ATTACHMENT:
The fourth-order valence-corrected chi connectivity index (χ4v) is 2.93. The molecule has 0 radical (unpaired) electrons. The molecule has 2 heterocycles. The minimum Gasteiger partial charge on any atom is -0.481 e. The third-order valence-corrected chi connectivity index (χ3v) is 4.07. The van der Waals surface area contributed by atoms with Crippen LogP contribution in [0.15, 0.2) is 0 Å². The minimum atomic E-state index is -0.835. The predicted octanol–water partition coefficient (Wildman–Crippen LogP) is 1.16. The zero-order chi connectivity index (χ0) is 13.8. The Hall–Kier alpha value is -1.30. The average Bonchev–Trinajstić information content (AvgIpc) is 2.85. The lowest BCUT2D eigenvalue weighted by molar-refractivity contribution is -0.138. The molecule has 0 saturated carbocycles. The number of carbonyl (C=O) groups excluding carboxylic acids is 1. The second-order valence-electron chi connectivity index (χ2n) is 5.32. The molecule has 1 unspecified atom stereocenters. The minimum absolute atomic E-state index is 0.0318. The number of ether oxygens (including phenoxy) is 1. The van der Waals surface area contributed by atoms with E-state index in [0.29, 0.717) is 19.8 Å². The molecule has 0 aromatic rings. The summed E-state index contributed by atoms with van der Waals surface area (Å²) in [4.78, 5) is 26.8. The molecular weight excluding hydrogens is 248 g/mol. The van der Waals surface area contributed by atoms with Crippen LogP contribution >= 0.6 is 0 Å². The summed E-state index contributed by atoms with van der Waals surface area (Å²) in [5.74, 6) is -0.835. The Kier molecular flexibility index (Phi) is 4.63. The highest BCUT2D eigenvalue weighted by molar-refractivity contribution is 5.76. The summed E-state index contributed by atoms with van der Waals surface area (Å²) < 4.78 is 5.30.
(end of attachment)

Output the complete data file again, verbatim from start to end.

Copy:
The fourth-order valence-corrected chi connectivity index (χ4v) is 2.93. The molecule has 0 radical (unpaired) electrons. The molecule has 2 heterocycles. The minimum Gasteiger partial charge on any atom is -0.481 e. The third-order valence-corrected chi connectivity index (χ3v) is 4.07. The van der Waals surface area contributed by atoms with Crippen LogP contribution in [0.15, 0.2) is 0 Å². The minimum atomic E-state index is -0.835. The predicted octanol–water partition coefficient (Wildman–Crippen LogP) is 1.16. The zero-order chi connectivity index (χ0) is 13.8. The Hall–Kier alpha value is -1.30. The average Bonchev–Trinajstić information content (AvgIpc) is 2.85. The lowest BCUT2D eigenvalue weighted by molar-refractivity contribution is -0.138. The molecule has 0 saturated carbocycles. The number of carbonyl (C=O) groups excluding carboxylic acids is 1. The second-order valence-electron chi connectivity index (χ2n) is 5.32. The molecule has 1 unspecified atom stereocenters. The minimum absolute atomic E-state index is 0.0318. The number of ether oxygens (including phenoxy) is 1. The van der Waals surface area contributed by atoms with E-state index in [0.29, 0.717) is 19.8 Å². The molecule has 0 aromatic rings. The summed E-state index contributed by atoms with van der Waals surface area (Å²) in [4.78, 5) is 26.8. The molecular weight excluding hydrogens is 248 g/mol. The van der Waals surface area contributed by atoms with Crippen LogP contribution >= 0.6 is 0 Å². The summed E-state index contributed by atoms with van der Waals surface area (Å²) in [5.74, 6) is -0.835. The Kier molecular flexibility index (Phi) is 4.63. The highest BCUT2D eigenvalue weighted by molar-refractivity contribution is 5.76. The summed E-state index contributed by atoms with van der Waals surface area (Å²) < 4.78 is 5.30.